Congratulations on your graduation. Go show the world what an amazing person Northeastern helped make you. Use your Northeastern connections and brag about your coops. You will do great.

Michaela Coté is a Registered Nurse on a Med/Surg floor at Alta Bates Summit Medical Center in Oakland, CA. Many thanks to her co-op advisor, Jacki Diani, for putting her in touch with a past NU professor who at the time worked at the medical center and introduced her to a hiring manager for an interview. Feel free to contact her at Michaela.cote@gmail.com

When You’re Too Good For Them

Source: blog.careerworx.co.uk

Source: blog.careerworx.co.uk

This post was written by Associate Director of Northeastern Career Development, Susan Loffredo.

Have you ever dated someone who used “You’re too good for me” as a reason for breaking up with you? Did you believe it? I didn’t think so.  So when an employer passes on hiring you for the same reason, you shouldn’t believe it either. Or should you?

In most cases, you probably should.  Just because you’ve moved way beyond the job you’re currently applying for, doesn’t mean you would be better at it than someone who has only those exact qualifications. In fact, you probably wouldn’t be as good, because those old skills are probably rusty.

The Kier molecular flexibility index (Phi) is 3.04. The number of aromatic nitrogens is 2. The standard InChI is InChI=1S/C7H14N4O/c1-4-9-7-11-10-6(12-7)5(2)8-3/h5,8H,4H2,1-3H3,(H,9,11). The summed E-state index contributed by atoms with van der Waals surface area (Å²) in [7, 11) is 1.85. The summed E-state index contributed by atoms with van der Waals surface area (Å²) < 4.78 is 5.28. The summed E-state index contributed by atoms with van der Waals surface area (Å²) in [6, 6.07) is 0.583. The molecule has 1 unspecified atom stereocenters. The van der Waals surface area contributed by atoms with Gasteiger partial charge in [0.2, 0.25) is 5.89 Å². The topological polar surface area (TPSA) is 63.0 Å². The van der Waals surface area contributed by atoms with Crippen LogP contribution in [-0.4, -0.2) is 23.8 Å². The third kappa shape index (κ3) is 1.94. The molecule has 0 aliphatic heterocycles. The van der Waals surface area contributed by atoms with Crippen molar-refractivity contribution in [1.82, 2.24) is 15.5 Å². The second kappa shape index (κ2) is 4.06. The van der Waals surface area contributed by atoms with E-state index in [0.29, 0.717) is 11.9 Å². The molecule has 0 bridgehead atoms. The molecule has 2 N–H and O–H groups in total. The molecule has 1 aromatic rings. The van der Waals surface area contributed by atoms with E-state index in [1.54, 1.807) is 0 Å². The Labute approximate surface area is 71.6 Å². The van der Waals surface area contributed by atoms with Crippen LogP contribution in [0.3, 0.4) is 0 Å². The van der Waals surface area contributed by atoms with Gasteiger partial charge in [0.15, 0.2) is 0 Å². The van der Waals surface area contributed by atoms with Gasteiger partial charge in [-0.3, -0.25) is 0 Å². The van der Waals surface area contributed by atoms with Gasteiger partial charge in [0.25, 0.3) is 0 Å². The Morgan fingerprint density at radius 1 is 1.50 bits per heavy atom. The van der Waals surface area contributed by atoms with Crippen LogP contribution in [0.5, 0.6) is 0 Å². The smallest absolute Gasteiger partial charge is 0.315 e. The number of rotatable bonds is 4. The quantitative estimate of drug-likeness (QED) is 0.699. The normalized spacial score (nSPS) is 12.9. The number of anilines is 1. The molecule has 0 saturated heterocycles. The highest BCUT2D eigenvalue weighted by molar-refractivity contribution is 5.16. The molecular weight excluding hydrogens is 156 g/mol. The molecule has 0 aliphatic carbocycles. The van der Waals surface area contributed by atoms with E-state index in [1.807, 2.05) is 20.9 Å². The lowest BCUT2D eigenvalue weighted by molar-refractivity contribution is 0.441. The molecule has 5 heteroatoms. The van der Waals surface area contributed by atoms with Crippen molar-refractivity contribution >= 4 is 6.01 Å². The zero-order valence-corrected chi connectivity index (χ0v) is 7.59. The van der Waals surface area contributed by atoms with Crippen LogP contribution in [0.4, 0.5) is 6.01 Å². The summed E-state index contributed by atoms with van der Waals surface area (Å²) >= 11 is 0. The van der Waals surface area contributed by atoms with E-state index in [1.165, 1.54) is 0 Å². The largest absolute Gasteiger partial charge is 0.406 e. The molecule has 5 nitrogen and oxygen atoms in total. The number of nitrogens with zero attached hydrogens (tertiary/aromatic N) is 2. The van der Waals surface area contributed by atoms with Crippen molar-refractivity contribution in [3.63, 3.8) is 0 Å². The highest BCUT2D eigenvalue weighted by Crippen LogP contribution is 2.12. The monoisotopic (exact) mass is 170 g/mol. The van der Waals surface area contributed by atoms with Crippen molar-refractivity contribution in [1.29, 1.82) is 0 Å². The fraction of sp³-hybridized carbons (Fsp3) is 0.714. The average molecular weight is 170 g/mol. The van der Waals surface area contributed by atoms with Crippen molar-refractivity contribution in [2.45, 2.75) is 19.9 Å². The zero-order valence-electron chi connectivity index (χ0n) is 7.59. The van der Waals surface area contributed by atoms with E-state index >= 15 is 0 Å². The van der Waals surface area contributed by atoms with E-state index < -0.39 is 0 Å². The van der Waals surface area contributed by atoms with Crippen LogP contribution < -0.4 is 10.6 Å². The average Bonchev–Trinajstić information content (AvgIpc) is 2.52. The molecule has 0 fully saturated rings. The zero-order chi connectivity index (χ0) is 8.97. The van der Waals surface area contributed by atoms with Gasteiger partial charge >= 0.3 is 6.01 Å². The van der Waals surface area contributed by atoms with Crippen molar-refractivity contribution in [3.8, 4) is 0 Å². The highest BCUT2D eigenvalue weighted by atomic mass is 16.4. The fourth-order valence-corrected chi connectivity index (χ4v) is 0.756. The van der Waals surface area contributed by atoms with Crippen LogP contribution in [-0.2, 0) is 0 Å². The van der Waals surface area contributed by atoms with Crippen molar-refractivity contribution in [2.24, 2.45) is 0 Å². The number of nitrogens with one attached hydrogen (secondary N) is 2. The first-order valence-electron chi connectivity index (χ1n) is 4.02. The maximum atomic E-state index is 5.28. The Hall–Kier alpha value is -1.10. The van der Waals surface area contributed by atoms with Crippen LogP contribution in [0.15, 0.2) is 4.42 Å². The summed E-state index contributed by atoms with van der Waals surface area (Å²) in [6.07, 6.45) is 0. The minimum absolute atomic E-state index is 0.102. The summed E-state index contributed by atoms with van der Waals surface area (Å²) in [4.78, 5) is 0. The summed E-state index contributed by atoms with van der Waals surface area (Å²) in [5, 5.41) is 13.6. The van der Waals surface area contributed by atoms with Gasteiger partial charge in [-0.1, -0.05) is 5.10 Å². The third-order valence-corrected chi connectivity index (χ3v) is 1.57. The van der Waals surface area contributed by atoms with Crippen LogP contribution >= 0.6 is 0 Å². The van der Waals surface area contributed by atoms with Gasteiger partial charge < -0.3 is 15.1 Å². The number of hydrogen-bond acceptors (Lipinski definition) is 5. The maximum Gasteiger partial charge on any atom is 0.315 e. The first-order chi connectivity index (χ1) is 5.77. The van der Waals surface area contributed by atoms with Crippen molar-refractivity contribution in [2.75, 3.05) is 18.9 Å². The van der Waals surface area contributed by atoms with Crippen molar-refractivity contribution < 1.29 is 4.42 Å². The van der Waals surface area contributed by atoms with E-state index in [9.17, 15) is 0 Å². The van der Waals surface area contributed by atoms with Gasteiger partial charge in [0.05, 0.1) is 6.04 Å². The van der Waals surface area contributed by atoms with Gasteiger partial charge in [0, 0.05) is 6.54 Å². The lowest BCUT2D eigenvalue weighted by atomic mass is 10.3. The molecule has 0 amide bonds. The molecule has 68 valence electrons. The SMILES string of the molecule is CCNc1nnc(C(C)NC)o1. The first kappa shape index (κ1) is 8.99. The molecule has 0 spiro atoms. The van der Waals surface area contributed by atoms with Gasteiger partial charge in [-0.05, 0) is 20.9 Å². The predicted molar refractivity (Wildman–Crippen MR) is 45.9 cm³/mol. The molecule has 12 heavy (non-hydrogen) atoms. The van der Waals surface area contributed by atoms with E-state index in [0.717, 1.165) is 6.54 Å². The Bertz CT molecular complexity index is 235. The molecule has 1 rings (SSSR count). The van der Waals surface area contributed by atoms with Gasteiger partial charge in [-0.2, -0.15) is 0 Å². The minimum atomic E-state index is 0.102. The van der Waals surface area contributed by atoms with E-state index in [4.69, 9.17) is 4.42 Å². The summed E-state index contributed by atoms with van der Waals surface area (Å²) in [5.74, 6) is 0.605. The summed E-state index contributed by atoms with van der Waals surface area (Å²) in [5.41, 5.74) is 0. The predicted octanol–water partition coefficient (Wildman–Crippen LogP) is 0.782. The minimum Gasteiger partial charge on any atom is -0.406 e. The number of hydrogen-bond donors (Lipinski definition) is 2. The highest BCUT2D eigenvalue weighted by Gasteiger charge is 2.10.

I am assuming here that you applied for a lower level job not because it’s the job of your dreams but because you need a job, any job. Hiring managers understand this, and are leery of candidates who seem like they are only interested in a quick paycheck and will decamp as soon as a better offer comes along.

Employers are also concerned that candidates with an overabundance of experience will be bored and unmotivated because the job isn’t challenging, and will ultimately become unhappy with the lower salary and status. And think about this: if your qualifications are equal to or greater than those of your prospective manager, you may be perceived as someone who is gunning for that manager’s job.  While there are managers secure enough to hire someone who could challenge their authority and expertise, not many do.

Your best chance of getting hired is by going after jobs that fit your qualifications to perfection. But if the rent is due and you have to broaden your search, selectively applying to positions that require less experience may be a reasonable option, especially if you are able to commit to staying at least a year.